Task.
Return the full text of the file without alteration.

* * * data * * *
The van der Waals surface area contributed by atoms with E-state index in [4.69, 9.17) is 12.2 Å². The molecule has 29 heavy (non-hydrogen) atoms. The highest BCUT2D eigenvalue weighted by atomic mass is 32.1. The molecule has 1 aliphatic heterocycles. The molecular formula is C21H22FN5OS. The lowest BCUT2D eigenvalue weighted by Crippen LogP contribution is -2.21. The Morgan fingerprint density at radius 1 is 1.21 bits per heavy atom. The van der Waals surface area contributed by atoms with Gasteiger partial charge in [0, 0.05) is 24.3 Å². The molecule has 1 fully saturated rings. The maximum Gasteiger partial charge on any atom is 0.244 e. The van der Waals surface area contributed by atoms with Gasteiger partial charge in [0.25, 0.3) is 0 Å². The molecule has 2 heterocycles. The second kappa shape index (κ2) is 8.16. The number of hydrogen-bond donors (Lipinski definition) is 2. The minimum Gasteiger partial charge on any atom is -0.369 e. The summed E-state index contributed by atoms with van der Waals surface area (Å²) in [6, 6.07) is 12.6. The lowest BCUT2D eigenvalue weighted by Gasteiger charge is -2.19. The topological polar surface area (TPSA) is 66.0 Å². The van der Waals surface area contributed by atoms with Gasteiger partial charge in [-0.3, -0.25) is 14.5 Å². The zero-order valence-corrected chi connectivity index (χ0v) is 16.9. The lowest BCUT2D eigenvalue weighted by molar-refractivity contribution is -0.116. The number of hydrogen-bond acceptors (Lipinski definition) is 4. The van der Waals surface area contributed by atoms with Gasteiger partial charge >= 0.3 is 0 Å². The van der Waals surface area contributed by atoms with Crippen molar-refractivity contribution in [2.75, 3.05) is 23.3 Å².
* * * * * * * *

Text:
The van der Waals surface area contributed by atoms with E-state index in [4.69, 9.17) is 12.2 Å². The molecule has 29 heavy (non-hydrogen) atoms. The highest BCUT2D eigenvalue weighted by atomic mass is 32.1. The molecule has 1 aliphatic heterocycles. The molecular formula is C21H22FN5OS. The lowest BCUT2D eigenvalue weighted by Crippen LogP contribution is -2.21. The Morgan fingerprint density at radius 1 is 1.21 bits per heavy atom. The van der Waals surface area contributed by atoms with Gasteiger partial charge in [0, 0.05) is 24.3 Å². The molecule has 1 fully saturated rings. The maximum Gasteiger partial charge on any atom is 0.244 e. The van der Waals surface area contributed by atoms with Gasteiger partial charge in [0.25, 0.3) is 0 Å². The molecule has 2 heterocycles. The second kappa shape index (κ2) is 8.16. The number of hydrogen-bond donors (Lipinski definition) is 2. The minimum Gasteiger partial charge on any atom is -0.369 e. The summed E-state index contributed by atoms with van der Waals surface area (Å²) in [6, 6.07) is 12.6. The lowest BCUT2D eigenvalue weighted by Gasteiger charge is -2.19. The topological polar surface area (TPSA) is 66.0 Å². The van der Waals surface area contributed by atoms with Gasteiger partial charge in [-0.3, -0.25) is 14.5 Å². The zero-order valence-corrected chi connectivity index (χ0v) is 16.9. The lowest BCUT2D eigenvalue weighted by molar-refractivity contribution is -0.116. The number of hydrogen-bond acceptors (Lipinski definition) is 4. The van der Waals surface area contributed by atoms with Gasteiger partial charge >= 0.3 is 0 Å². The van der Waals surface area contributed by atoms with Crippen molar-refractivity contribution in [2.75, 3.05) is 23.3 Å².